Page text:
Plastic Regrind Saves on Money and Materials

Posted by Al Timm on Feb 21, 2017 9:24:00 AM
Al Timm

plastic-regrind.jpgControlling costs is a huge part of any project. Materials can be expensive, especially advanced or specially-engineered resins, so you want to get as much bang for your materials buck as you can. One way to do this is the proper use of regrind.

There is always some unused thermoplastic material that is left over from injection molding, typically taken from mold components such as gates, flash, runners, and sprues. What's the point in wasting it.

Even though this material has been processed once, it can be used again (within certain guidelines) and blended into a future virgin plastic melt. This excess material is collected and ground into much smaller granules called “regrind.” Most material manufacturers agree that up to 30 percent of compatible regrind can be mixed in with virgin material and not lessen or compromise the mechanical properties this primary material is supposed to have.

Benefits & Typical Use

Using regrind is a great way to reduce cost, optimize material usage, and reduce demand on natural resources. But like everything else about injection molding, mixing in regrind is a science that requires high precision. The amount of regrind that can be used, and how it may impact the characteristics of primary material, varies from project to project—variables indicate resin type, how the regrind was originally processed, granule size of the regrind, and any contamination on the regrind like dirt, dust, water, etc.

It is critical to fully understand to what degree the heat history and processing of the regrind has degraded its physical, chemical, and flow behavior, and how much these changed properties may affect these same properties of the primary melt when the regrind is added. Regrind will never behave exactly the same way as the virgin resin. How much regrind can be used depends on the performance specifications of the final product and the tolerances that are required.

Important Considerations of Regrind

Degradation

The level of degradation for most polymers during injection molding is well known and, for the most part, degradation in the regrind does not negatively impact the quality of the virgin resin if regrind is kept to 30 percent or less of the melt. The biggest cause of degradation is heat—it is important not to overheat the material during processing or subject it to too much shear. If the heat history of regrind is overlooked, it is possible that products made from a regrind blend could fail in the field. The injection-molding process may also result in shorter polymer chains in the regrind, which can greatly impact quality and performance.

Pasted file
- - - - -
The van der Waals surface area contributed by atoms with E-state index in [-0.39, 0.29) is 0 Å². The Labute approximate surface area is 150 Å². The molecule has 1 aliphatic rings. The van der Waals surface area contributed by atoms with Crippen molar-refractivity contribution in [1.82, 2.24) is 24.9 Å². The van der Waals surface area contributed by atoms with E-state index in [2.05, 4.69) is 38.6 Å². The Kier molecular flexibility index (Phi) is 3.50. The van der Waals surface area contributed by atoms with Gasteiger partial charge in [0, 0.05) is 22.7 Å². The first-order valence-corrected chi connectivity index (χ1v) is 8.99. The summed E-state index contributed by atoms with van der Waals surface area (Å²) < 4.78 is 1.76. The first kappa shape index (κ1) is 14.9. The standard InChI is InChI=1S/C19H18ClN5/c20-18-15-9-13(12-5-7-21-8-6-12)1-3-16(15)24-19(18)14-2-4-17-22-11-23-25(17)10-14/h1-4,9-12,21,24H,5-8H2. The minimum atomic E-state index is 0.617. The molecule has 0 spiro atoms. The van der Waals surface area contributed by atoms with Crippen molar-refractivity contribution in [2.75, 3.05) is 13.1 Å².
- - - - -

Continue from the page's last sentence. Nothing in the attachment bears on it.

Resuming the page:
Granule Dimensions

Leftover plastic (including any rejected parts or products) of varying sizes, including tiny dust-like granules are collected and passed through a grinder, which reduces the range of sizes from dust-sized to up to half an inch. These, however, do not melt at same rate and create some variations in the molded product; however, these are typically not serious-enough flaws to impact quality or performance. This can be more of a problem for products where aesthetics are important because regrind can cause tiny surface blemishes or discolorations.

Outside Contamination

Of course, clean material handling and clean operations are essential for every injection-molding project. All plastics (including regrind) must be free of dust, dirt, oil from the skin, or foreign particulates such as metal or plastic residue from other products. Moisture is a big issue too—if regrind is not properly dried, its physical properties can change significantly during injection molding, which compromises the quality and performance of the final product.

Controlled use of materials is a key component in reducing overall cost. When the same percentage of regrind can be used for a product line, the process can be modified to always accept this blend ratio; however, if the percentage changes, be sure to adjust the injection-molding process accordingly.

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Topics: Plastics / Resins